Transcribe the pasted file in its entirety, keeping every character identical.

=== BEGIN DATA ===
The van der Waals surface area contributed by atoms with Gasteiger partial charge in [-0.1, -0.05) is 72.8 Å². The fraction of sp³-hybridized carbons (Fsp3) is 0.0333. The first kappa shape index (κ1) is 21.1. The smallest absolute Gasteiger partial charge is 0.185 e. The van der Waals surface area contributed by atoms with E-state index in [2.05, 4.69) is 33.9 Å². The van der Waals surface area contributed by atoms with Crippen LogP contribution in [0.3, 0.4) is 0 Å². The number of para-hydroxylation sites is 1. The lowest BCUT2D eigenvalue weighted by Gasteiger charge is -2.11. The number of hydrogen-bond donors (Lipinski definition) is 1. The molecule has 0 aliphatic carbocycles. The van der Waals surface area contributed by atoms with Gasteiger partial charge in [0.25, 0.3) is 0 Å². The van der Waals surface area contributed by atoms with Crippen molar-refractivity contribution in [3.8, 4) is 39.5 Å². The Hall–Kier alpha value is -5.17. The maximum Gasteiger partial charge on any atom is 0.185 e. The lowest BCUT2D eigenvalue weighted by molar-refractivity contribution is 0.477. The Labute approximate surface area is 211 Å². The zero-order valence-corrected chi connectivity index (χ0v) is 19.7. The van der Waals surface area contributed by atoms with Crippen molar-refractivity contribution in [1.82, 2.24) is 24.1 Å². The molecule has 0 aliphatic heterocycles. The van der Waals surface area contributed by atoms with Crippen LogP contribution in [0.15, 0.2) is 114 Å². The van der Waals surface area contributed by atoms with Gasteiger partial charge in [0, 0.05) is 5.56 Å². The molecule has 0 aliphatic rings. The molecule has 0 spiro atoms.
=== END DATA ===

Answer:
The van der Waals surface area contributed by atoms with Gasteiger partial charge in [-0.1, -0.05) is 72.8 Å². The fraction of sp³-hybridized carbons (Fsp3) is 0.0333. The first kappa shape index (κ1) is 21.1. The smallest absolute Gasteiger partial charge is 0.185 e. The van der Waals surface area contributed by atoms with E-state index in [2.05, 4.69) is 33.9 Å². The van der Waals surface area contributed by atoms with Crippen LogP contribution in [0.3, 0.4) is 0 Å². The number of para-hydroxylation sites is 1. The lowest BCUT2D eigenvalue weighted by Gasteiger charge is -2.11. The number of hydrogen-bond donors (Lipinski definition) is 1. The molecule has 0 aliphatic carbocycles. The van der Waals surface area contributed by atoms with Gasteiger partial charge in [0.25, 0.3) is 0 Å². The van der Waals surface area contributed by atoms with Crippen molar-refractivity contribution in [3.8, 4) is 39.5 Å². The Hall–Kier alpha value is -5.17. The maximum Gasteiger partial charge on any atom is 0.185 e. The lowest BCUT2D eigenvalue weighted by molar-refractivity contribution is 0.477. The Labute approximate surface area is 211 Å². The zero-order valence-corrected chi connectivity index (χ0v) is 19.7. The van der Waals surface area contributed by atoms with Crippen molar-refractivity contribution in [1.82, 2.24) is 24.1 Å². The molecule has 0 aliphatic heterocycles. The van der Waals surface area contributed by atoms with Crippen LogP contribution in [0.15, 0.2) is 114 Å². The van der Waals surface area contributed by atoms with Gasteiger partial charge in [0, 0.05) is 5.56 Å². The molecule has 0 aliphatic rings. The molecule has 0 spiro atoms.